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Main Messages: Citizens' Dialogue in Vilnius
Commission Européenne - SPEECH/13/1077 13/12/2013
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Vice-President of the European Commission, EU Commissioner for Justice
Main Messages: Citizens' Dialogue in Vilnius
13 December 2013
1. Elections: When you make a choice, you change the future
2014 will be the year that Europe makes a choice.
You will not only be electing a new President. You, along with citizens across the European Union, will also be electing a new European Parliament.
2014 will be the year that people across our continent – including all of you here today – choose what kind of Europe they want to live in. After 5 years of crisis and crisis management, it is now for citizens across Europe to have a say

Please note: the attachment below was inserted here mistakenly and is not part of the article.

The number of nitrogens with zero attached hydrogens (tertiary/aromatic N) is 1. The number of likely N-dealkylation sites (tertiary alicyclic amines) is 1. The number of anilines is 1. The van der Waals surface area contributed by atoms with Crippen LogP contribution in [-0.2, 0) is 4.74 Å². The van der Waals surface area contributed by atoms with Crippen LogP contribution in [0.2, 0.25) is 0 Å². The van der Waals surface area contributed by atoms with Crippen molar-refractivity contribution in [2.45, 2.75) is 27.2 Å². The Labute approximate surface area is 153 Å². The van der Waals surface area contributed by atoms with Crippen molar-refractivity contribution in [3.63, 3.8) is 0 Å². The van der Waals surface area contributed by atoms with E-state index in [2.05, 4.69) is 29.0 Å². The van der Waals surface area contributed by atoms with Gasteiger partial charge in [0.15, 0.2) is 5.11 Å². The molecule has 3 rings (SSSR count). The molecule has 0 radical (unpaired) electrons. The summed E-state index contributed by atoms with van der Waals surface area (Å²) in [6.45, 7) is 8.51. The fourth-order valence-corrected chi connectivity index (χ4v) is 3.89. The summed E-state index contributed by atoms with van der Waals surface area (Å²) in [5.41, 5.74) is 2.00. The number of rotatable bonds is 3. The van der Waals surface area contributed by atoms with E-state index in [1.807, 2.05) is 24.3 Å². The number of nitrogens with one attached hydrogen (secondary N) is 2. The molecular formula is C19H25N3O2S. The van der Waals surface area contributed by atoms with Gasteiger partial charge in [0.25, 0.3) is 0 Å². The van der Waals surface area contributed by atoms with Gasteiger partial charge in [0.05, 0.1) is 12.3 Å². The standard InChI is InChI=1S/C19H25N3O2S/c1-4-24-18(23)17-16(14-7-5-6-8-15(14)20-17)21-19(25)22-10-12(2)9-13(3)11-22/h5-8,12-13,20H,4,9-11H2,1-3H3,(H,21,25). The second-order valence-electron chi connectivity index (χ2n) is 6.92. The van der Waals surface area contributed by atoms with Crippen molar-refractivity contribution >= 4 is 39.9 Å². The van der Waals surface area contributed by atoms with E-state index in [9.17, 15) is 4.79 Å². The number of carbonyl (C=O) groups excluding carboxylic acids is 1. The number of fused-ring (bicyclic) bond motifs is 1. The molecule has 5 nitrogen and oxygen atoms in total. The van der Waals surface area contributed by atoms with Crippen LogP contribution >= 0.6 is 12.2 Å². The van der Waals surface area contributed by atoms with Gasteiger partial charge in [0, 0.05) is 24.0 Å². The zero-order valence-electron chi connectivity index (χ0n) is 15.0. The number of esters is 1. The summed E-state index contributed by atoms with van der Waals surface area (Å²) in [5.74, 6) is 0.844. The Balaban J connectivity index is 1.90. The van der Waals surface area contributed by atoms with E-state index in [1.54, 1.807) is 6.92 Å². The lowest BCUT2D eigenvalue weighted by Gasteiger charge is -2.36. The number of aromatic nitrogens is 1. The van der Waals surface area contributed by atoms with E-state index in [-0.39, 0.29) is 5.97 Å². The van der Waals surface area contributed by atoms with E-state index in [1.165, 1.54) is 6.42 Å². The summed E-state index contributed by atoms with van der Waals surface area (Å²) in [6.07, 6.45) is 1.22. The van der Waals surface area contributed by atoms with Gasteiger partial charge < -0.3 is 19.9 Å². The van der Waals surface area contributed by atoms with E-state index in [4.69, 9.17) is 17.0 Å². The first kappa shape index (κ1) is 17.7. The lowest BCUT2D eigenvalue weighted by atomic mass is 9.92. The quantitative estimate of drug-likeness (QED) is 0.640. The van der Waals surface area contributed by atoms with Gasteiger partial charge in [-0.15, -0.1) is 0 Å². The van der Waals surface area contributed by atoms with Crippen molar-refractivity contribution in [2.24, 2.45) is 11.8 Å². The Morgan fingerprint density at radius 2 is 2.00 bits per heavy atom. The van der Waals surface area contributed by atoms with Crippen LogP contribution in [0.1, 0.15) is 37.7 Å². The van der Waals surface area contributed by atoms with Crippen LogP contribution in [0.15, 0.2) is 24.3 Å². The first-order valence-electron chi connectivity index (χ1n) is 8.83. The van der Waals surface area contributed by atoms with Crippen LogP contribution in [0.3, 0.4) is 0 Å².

These elections are not about more or less Europe; they are about how we make best use of the Europe we have today. European Parliament elections are more important than national elections. Because they decide about the direction a whole continent will take.
Voters can decide:
For each of these questions, I have my own answers. I am sure you have yours. And that is the way it should be. Election are about choice. They are about political alternatives.
This will be our best weapon against the Eurosceptics: to explain to our citizens that their vote really matters. That it would therefore be a waste of their vote to use it as a protest vote, by choosing Eurosceptics on the right or on the left.